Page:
Common Nutrient Deficiencies in Plants

AlanGardenMaster
Published on December 5th 2019
11
a plant showing signs of nutrient deficiency
Plants are amazingly resilient. They'll muddle along even when they lack an essential nutrient or trace element. But if you want your plants to be at their best, then it's good to know what they might need when symptoms appear.
And what better time to respond to your plant's needs than World Soil Day! Check out the recommended articles at the bottom of the page to learn more about all things soil.

The basics

  • It's more likely that your plant is suffering from nutrient deficiency rather than excess.
  • Plants that grow in fast-draining sandy soils are more likely to suffer from nutrient shortages than those in soils with high clay content.
  • Container grown plants are much more likely to suffer from nutrient deficiencies.
  • Potting composts that contain soil are less likely to suffer from both major and minor element deficiencies and excesses.
  • Symptoms are most likely to appear on fruit and vegetable plants
  • Soil with either a high or low pH - that is very alkaline or acid - are likely to show signs of plant nutrient deficiencies.
  • Generally, poor growing conditions can cause plants to struggle to get the nutrients they need. This might be caused by waterlogging, excessively dry soil, poor soil preparation and many other factors.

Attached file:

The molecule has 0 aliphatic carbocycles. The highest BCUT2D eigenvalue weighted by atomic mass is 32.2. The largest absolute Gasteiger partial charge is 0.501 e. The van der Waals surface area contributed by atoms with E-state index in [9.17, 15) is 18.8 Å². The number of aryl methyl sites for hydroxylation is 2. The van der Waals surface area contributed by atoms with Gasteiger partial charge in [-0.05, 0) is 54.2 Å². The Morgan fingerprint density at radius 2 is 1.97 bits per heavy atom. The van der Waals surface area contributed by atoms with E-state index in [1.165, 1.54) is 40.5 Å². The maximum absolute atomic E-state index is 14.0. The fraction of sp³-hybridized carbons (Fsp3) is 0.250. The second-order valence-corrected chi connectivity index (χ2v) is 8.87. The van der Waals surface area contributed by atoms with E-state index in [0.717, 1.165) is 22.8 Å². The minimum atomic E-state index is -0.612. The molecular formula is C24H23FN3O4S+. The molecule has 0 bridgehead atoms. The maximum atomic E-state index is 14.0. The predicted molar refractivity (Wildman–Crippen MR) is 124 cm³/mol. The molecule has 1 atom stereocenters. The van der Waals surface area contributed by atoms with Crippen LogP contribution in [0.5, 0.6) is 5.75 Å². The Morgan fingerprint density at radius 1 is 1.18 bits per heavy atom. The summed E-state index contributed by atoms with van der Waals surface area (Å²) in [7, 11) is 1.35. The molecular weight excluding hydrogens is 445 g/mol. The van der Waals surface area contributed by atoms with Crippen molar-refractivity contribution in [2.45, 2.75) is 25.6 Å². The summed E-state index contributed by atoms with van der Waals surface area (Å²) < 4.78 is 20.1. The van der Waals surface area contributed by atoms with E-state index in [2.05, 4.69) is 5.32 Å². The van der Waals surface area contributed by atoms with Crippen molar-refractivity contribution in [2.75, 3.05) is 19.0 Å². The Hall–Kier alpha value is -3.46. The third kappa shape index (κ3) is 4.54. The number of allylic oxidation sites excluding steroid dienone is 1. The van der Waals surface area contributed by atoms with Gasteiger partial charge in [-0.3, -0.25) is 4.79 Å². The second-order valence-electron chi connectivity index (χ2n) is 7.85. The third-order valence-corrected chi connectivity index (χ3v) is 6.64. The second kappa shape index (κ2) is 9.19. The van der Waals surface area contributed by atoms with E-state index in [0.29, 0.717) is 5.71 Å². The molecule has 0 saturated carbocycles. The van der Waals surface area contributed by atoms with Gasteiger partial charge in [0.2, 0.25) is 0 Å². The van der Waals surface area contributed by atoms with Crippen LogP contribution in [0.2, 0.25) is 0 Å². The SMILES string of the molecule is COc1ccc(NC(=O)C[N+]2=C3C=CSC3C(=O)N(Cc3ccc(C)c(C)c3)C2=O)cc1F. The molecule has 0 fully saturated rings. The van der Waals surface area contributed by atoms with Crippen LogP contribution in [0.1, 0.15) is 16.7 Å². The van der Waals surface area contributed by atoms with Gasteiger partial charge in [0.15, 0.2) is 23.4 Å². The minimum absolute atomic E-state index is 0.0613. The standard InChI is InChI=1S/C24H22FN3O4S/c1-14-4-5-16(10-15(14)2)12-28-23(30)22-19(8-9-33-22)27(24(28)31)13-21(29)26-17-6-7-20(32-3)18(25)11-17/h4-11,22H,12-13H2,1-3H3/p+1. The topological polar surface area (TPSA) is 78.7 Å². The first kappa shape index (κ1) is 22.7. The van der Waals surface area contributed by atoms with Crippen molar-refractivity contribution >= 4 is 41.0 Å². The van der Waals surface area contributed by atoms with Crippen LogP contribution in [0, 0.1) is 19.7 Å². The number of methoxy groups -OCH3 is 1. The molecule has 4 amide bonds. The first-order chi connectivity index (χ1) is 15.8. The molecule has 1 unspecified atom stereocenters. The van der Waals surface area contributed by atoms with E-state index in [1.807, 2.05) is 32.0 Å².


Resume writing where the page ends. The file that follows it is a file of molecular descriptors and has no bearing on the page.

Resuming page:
a deficient tomato leaf
A deficient tomato plant

Macronutrients

  • These are the major nutrients that plants require to grow.
  • You will usually see major nutrients shortened to their chemical signs. N for nitrogen, P for phosphate and K for potassium.
  • You'll find percentage figures on packs of fertiliser, usually printed within a small box.
  • For human-made fertilisers, this must be displayed on the pack but is often missing on organic fertilisers as they tend to be more variable.

Nitrogen (N)

Plants that lack nitrogen tend to look weak and 'weedy'.
  • They'll have yellow leaves and stems that are sometimes too spindly to hold the plant upright.
Yellow pear leaves
Yellow pear leaves caused by nitrogen deficiency
  • Application of a woody mulch - rather than a composted one - can tie up soil nitrogen temporarily for plants to access.
Nitrogen is rapidly leached out of soils if not taken up by plant roots, to be washed away and wasted. For that reason, nitrogen should be applied in spring and perhaps more frequently than other major nutrients.

Phosphorous (P)

  • Also referred to as phosphate, phosphorus is needed by plants to develop a healthy root and shoot system.
  • Plants lacking is phosphorous have growth is slow and stunted.
  • Foliage and stems become bluish-green and then can become reddish/purple.
  • Phosphorus deficiency is not common but might occur where rainfall is high or in heavy clay soils.

Potassium (K)

  • Also referred to as potash.
  • Leaf tips and edges become brown and curled. Occasionally, purple spots appear on the undersides of leaves.
  • Chlorotic yellow areas might appear between the leaf veins.
  • Potassium deficiency affects growth in roots, shoots, leaves, flowers and fruits.